Building your growth plan

Updated: Jun 27


Do you find motivation in personal growth? Are you constantly looking for way to continue to grow? I am that type of person, which means I am constantly looking for ways to learn and grow. Creating a personal growth plan has propel my personal growth and make me look at personal growth from a different perspective.


When I started my career I thought personal growth meant reaching a certain position or level in the organization by certain time frame or age. At that time when my career was starting, I grew accidentally, I didn't had a plan, I didn't even knew such thing existed. At that time I set a goal for myself: I wanted to become a manager by age 30, a director by age 35 and a vice president by age 40. I had these goals very clear my mind, what I didn't had as clear is how to get there. The only thing I had at that time was the theory I had learned at school, and to be honest, I thought that was the only thing I needed, so I decided to go back to school for my master’s degree. I thought that after completing my master’s degree I would be equip to be a good manager, but it didn't took long to realize that was a very narrow view on my side.


I got promoted to manager at age 24. Someone saw potential in me and decided to give me that opportunity, and I will always be grateful for that opportunity. It was in those couple of years after my promotion that I learned the most, and when I developed the first draft of my growth plan.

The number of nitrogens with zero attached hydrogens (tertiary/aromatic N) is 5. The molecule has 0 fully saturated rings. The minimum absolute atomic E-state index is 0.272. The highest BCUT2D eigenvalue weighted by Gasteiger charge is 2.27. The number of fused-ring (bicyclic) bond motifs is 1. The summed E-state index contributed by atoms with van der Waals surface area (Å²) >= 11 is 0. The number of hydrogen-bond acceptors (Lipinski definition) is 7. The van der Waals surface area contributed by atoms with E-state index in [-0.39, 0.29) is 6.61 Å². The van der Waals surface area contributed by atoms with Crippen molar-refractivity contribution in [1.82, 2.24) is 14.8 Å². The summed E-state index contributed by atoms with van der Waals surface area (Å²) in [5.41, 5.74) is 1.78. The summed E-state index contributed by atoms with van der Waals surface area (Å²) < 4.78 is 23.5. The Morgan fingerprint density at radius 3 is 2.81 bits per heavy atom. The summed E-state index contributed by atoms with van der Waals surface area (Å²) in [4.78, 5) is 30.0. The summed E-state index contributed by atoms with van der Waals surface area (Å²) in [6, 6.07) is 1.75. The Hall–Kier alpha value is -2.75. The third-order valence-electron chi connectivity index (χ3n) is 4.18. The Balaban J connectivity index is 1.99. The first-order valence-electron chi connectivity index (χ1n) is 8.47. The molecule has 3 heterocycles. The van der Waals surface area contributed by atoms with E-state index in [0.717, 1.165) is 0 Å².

Before going into how to build a growth plan, I would like to share with you my key lessons learned around personal growth:

  1. Having goals is very important, for many reasons. They provide direction, they have the power to motivate us and help us figure out a path forward to reach them. But when it comes to personal growth, limiting ourselves to achieving goals can result in hitting a plateau.

  2. I also learned that the more you learn, the more you realize how much more you need to learn. Learning never ends.

  3. Growth is not about getting to a certain level or position in a certain time frame but rather is about becoming the best version of yourself.

  4. Maturity is a key component of growth and it only comes with time and being purposeful with experience. I want to make a distinction between two terms that many times are used as synonyms but in my mind they are very different, that is: seniority and experience. Seniority refers to the amount of time someone has been doing something or the time someone has been in a certain position or company. Experience, on the other hand, refers to the numbers of situations someone has been exposed to. Two people can have the same seniority in the same role in the same company and yet have completely different levels of experience. In my opinion there is a third level here, that is reflected experience. Experience by itself is not enough to help someone grow. You can be exposed to many different situations and experiences but if you are not reflecting on those experiences, they are not adding to your maturity and growth.